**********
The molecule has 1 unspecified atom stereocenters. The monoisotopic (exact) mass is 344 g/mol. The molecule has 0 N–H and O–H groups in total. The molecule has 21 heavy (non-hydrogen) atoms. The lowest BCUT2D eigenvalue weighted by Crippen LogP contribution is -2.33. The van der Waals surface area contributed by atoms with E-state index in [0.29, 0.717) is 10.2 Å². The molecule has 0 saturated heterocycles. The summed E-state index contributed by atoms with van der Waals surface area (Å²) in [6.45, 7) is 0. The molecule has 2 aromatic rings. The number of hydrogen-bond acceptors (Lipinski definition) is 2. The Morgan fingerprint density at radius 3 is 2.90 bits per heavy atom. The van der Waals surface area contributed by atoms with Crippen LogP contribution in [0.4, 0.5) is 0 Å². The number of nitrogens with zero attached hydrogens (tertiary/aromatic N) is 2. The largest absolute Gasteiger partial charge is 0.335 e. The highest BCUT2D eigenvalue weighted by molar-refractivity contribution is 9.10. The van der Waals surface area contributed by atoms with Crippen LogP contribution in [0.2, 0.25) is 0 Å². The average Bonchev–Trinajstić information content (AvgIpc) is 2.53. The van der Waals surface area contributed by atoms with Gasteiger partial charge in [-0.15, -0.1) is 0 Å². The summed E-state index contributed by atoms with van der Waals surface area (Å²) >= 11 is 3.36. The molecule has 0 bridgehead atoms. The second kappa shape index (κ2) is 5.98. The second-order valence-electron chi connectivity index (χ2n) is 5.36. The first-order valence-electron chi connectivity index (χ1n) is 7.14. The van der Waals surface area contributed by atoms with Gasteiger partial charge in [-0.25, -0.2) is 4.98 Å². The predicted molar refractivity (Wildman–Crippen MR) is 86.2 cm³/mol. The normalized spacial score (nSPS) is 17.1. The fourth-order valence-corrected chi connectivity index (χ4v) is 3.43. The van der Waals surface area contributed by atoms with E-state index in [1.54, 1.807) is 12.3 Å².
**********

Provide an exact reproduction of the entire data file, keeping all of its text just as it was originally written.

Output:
The molecule has 1 unspecified atom stereocenters. The monoisotopic (exact) mass is 344 g/mol. The molecule has 0 N–H and O–H groups in total. The molecule has 21 heavy (non-hydrogen) atoms. The lowest BCUT2D eigenvalue weighted by Crippen LogP contribution is -2.33. The van der Waals surface area contributed by atoms with E-state index in [0.29, 0.717) is 10.2 Å². The molecule has 0 saturated heterocycles. The summed E-state index contributed by atoms with van der Waals surface area (Å²) in [6.45, 7) is 0. The molecule has 2 aromatic rings. The number of hydrogen-bond acceptors (Lipinski definition) is 2. The Morgan fingerprint density at radius 3 is 2.90 bits per heavy atom. The van der Waals surface area contributed by atoms with Crippen LogP contribution in [0.4, 0.5) is 0 Å². The number of nitrogens with zero attached hydrogens (tertiary/aromatic N) is 2. The largest absolute Gasteiger partial charge is 0.335 e. The highest BCUT2D eigenvalue weighted by molar-refractivity contribution is 9.10. The van der Waals surface area contributed by atoms with Crippen LogP contribution in [0.2, 0.25) is 0 Å². The average Bonchev–Trinajstić information content (AvgIpc) is 2.53. The van der Waals surface area contributed by atoms with Gasteiger partial charge in [-0.15, -0.1) is 0 Å². The summed E-state index contributed by atoms with van der Waals surface area (Å²) >= 11 is 3.36. The molecule has 0 bridgehead atoms. The second kappa shape index (κ2) is 5.98. The second-order valence-electron chi connectivity index (χ2n) is 5.36. The first-order valence-electron chi connectivity index (χ1n) is 7.14. The van der Waals surface area contributed by atoms with Gasteiger partial charge in [-0.25, -0.2) is 4.98 Å². The predicted molar refractivity (Wildman–Crippen MR) is 86.2 cm³/mol. The normalized spacial score (nSPS) is 17.1. The fourth-order valence-corrected chi connectivity index (χ4v) is 3.43. The van der Waals surface area contributed by atoms with E-state index in [1.54, 1.807) is 12.3 Å².